Date on Master's Thesis/Doctoral Dissertation


Document Type

Master's Thesis

Degree Name

M. Eng.


Mechanical Engineering

Committee Chair

Keynton, Robert S.

Author's Keywords

Mechanical Engineering; Biomedical Engineering; Anatomy; Biology


Endothelium; Arteries--Diseases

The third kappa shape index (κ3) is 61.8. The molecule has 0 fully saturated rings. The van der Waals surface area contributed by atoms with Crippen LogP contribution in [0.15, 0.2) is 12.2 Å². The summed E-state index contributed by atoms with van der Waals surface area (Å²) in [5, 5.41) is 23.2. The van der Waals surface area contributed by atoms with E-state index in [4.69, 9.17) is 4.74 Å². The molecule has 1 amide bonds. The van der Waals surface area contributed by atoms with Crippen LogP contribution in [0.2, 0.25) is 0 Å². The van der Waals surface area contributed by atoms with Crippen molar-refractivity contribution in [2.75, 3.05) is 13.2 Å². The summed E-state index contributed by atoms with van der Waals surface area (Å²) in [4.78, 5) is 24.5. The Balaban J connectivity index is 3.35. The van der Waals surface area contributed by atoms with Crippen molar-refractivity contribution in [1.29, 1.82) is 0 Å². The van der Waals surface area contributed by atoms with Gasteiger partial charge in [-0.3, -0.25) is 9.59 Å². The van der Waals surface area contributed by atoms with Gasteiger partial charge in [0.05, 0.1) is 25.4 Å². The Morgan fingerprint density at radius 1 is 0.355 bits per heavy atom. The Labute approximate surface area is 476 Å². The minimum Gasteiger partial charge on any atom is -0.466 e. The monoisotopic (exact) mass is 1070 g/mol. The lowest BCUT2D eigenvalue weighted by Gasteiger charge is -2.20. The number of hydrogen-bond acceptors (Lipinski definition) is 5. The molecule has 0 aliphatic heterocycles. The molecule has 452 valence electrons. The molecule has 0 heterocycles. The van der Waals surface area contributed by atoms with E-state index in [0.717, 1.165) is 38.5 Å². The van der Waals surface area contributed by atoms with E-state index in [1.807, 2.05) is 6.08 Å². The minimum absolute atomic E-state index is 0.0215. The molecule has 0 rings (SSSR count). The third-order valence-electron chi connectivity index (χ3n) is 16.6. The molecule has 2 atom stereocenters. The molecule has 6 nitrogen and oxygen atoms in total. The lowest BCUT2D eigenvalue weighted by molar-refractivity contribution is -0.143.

Assessing the functionality of the endothelium can provide insight into the initiation and formation of arterial diseases. One of the most important functions of the endothelial layer is its permeability. The integrity of the cell monolayer and its ability to transport molecules can be assessed in vitro by investigating the electrical impedance. In this study, a microfluidic platform was created using an electrode-patterned glass substrate and microfluidic poly(dimethyl siloxane) (PDMS) substrate. The electrode glass base of the structure was fabricated with platinum square electrodes of various sizes ranging from 10x10 ìm2 to 160x160 ìm2 and a larger, common counter electrode. Master microfluidic molds for PDMS casting were created by micro-milling Lexan® and photolithographically patterning SU-8. The microfluidic PDMS substrates reversibly and conformally bonded to the glass-electrode substrate. The microfluidic platforms were characterized by loading the microchannels with cell growth media alone, cell growth media and fibronectin, and cell growth media, fibronectin and human umbilical vein endothelial cells and obtaining impedance spectra. The experiments were performed under both no flow and flow conditions. Fibronectin did not significantly alter the collected impedance spectrum compared to media alone under no flow conditions. Under no flow conditions, impedance spectra measurements were able to detect the presence of cultured cells on the electrodes. The presence of fibronectin and various tested flow rates did not alter the impedance spectrum compared to media alone under static conditions. After further investigations, the microfluidic platform will become a versatile means of characterizing endothelial cell layer behavior.